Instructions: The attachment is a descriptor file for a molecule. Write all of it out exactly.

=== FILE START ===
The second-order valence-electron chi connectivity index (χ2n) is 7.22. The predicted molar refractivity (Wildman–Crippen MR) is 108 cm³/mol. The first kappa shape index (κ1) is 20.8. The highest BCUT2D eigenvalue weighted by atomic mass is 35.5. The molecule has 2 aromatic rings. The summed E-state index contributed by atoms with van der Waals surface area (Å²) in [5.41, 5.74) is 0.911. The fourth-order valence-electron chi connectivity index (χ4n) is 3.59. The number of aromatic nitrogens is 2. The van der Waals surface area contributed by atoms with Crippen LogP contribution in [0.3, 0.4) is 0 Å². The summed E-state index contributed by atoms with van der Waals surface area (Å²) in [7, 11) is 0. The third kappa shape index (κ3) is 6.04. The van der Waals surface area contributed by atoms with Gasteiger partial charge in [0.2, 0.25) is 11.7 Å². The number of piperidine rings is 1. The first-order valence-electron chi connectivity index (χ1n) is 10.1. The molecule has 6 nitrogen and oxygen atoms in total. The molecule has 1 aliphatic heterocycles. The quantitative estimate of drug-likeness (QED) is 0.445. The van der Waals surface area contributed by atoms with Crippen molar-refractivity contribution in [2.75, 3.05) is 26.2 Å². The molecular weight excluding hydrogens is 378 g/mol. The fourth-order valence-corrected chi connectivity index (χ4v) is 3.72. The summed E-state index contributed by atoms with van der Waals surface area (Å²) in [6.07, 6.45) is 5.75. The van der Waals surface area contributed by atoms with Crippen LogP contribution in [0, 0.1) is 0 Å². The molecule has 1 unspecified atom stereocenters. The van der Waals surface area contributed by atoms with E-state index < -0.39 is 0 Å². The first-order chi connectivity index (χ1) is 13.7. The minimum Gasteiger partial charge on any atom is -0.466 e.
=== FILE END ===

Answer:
The second-order valence-electron chi connectivity index (χ2n) is 7.22. The predicted molar refractivity (Wildman–Crippen MR) is 108 cm³/mol. The first kappa shape index (κ1) is 20.8. The highest BCUT2D eigenvalue weighted by atomic mass is 35.5. The molecule has 2 aromatic rings. The summed E-state index contributed by atoms with van der Waals surface area (Å²) in [5.41, 5.74) is 0.911. The fourth-order valence-electron chi connectivity index (χ4n) is 3.59. The number of aromatic nitrogens is 2. The van der Waals surface area contributed by atoms with Crippen LogP contribution in [0.3, 0.4) is 0 Å². The summed E-state index contributed by atoms with van der Waals surface area (Å²) in [7, 11) is 0. The third kappa shape index (κ3) is 6.04. The van der Waals surface area contributed by atoms with Gasteiger partial charge in [0.2, 0.25) is 11.7 Å². The number of piperidine rings is 1. The first-order valence-electron chi connectivity index (χ1n) is 10.1. The molecule has 6 nitrogen and oxygen atoms in total. The molecule has 1 aliphatic heterocycles. The quantitative estimate of drug-likeness (QED) is 0.445. The van der Waals surface area contributed by atoms with Crippen molar-refractivity contribution in [2.75, 3.05) is 26.2 Å². The molecular weight excluding hydrogens is 378 g/mol. The fourth-order valence-corrected chi connectivity index (χ4v) is 3.72. The summed E-state index contributed by atoms with van der Waals surface area (Å²) in [6.07, 6.45) is 5.75. The van der Waals surface area contributed by atoms with Crippen LogP contribution in [0, 0.1) is 0 Å². The molecule has 1 unspecified atom stereocenters. The van der Waals surface area contributed by atoms with E-state index < -0.39 is 0 Å². The first-order chi connectivity index (χ1) is 13.7. The minimum Gasteiger partial charge on any atom is -0.466 e.